- Standing/moving: Individuals were engaging in activities that are of light intensity (<3 METs; e.g., walking at a speed <2.5 mph and not be carrying a load). These activities included movements around an office or a home but not for locomotion (e.g., traveling between one place and another).
- Moving moderate: Individuals were engaging in activities >3 METs. Examples include walking >2.5 mph, gardening, vacuuming, and carrying a load.
- Moving vigorous: Individuals were engaging in activities >6 METs. This typically involves purposeful exercise including jogging, walking briskly uphill, and sporting activities.
Total sedentary time was determined by summing/totaling the amount of time spent in lying and sitting body positions from the DO coding system. Any other body positions or postures were not considered sedentary behaviors.
The AP is a small (2.0 × 1.4 × 0.3 inches) and light (20.1 g) single-unit accelerometer device worn on the mid-thigh on right leg (attached by nonallergenic adhesive tape) and uses accelerometer-derived information about thigh position to estimate time spent in different body positions (horizontal = lying or sitting; vertical = standing) in 15-s epochs. When the participant was stepping, the device measured step cadence and number of steps. The AP output of time spent sitting/lying was defined as sedentary behavior.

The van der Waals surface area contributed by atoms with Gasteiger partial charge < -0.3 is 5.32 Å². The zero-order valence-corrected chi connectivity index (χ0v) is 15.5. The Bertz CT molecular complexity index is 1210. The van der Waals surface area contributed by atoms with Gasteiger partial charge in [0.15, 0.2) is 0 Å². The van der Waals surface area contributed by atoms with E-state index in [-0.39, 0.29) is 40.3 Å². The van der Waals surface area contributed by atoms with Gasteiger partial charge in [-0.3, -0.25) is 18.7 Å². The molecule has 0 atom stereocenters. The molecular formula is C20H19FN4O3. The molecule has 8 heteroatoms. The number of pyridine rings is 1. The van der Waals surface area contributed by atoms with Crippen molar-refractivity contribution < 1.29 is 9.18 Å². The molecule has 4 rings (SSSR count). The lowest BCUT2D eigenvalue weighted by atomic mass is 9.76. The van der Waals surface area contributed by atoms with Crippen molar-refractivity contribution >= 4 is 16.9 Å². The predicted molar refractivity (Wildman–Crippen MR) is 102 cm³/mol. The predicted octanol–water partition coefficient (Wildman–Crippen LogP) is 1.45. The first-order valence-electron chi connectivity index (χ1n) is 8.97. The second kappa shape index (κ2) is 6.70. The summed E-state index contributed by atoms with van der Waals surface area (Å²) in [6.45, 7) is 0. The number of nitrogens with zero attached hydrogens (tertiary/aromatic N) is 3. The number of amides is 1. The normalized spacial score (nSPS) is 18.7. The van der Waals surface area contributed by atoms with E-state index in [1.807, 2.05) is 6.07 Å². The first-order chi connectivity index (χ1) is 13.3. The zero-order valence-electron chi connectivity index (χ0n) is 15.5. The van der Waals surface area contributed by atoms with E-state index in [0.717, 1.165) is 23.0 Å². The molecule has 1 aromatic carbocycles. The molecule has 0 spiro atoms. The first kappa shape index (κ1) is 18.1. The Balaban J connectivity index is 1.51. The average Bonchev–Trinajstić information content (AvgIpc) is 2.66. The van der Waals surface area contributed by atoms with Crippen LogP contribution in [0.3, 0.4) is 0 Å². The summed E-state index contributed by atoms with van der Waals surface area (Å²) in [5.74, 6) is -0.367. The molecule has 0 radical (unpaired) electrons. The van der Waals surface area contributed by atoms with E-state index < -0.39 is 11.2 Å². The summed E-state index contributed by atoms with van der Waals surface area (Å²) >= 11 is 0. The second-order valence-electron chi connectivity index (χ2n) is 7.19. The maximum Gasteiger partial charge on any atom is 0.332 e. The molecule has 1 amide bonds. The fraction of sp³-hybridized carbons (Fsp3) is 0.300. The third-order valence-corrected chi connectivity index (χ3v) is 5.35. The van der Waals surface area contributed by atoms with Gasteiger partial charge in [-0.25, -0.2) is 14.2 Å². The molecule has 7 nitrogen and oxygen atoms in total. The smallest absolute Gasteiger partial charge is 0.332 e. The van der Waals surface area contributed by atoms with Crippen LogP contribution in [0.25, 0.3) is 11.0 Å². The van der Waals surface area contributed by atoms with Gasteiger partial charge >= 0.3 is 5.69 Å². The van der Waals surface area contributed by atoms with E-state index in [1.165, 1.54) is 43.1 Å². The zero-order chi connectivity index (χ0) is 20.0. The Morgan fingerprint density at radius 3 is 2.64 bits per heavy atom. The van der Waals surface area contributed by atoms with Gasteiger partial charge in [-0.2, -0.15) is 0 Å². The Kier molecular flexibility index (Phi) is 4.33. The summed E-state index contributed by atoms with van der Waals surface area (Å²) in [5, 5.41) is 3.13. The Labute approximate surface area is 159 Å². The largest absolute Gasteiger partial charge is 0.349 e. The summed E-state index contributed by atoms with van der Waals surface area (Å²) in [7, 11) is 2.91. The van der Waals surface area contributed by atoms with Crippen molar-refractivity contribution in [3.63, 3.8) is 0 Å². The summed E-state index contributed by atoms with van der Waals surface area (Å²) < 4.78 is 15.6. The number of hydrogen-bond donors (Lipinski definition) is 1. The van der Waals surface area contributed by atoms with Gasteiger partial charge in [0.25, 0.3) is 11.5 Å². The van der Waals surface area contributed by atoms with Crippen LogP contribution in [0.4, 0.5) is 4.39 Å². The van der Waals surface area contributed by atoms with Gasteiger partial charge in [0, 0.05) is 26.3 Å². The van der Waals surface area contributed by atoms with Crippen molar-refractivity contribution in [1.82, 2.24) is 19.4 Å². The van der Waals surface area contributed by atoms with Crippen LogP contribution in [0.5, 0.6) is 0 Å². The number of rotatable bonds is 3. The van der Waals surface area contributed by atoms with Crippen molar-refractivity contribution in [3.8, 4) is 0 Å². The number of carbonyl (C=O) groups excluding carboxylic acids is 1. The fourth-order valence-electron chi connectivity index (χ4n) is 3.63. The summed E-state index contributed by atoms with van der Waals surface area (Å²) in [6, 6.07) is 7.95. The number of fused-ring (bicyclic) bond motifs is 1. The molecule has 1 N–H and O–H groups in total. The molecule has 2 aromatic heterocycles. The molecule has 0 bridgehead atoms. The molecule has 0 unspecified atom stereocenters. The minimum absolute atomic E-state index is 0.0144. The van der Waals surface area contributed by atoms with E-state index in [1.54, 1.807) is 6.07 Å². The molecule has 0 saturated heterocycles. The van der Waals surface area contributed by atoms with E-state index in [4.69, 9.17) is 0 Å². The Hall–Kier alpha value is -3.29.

The AG (model GT3X) is a small (1.5 × 1.44 × 0.7 inches) and light (28 g) triaxial accelerometer that was secured to the right side of the hip using an elastic belt. Firmware version 2.1.0 was used, and the low-frequency extension was selected. The monitor was initialized to record vertical acceleration in 1-s epochs. Sedentary time was defined as the sum of the minutes where the monitor output was below a specific count threshold (e.g., time <100 counts per minute was sedentary for AG100). We examined the following five count thresholds for sedentary behavior: 50 counts per minute (AG50), 100 counts per minute (AG100), 150 counts per minute (AG150), 200 counts per minute (AG200), and 250 counts per minute (AG250).
To be included in the analysis, a participant was required to have simultaneous AG, AP, and DO data. Two participants wore the AP monitor upside down during one of the observation periods, and for one participant, the AP stopped recording prematurely (data not included). One participant used a chair at work that supported the participant's lumbar spine and resulted in a vertical thigh position (perpendicular to the floor) while the participant was seated. As a result, the observer was unsure how this should be coded, and sitting time was recorded as standing by the AP, thus the data from this participant were not included in the analysis. Of the 20 enrolled participants, 16 had valid data for both DO sessions and 19 participants had valid data for at least one DO session. This resulted in a total of 12,132 observation minutes with corresponding monitor data. On average, each participant was observed for 346 min (5.8 h) per observation.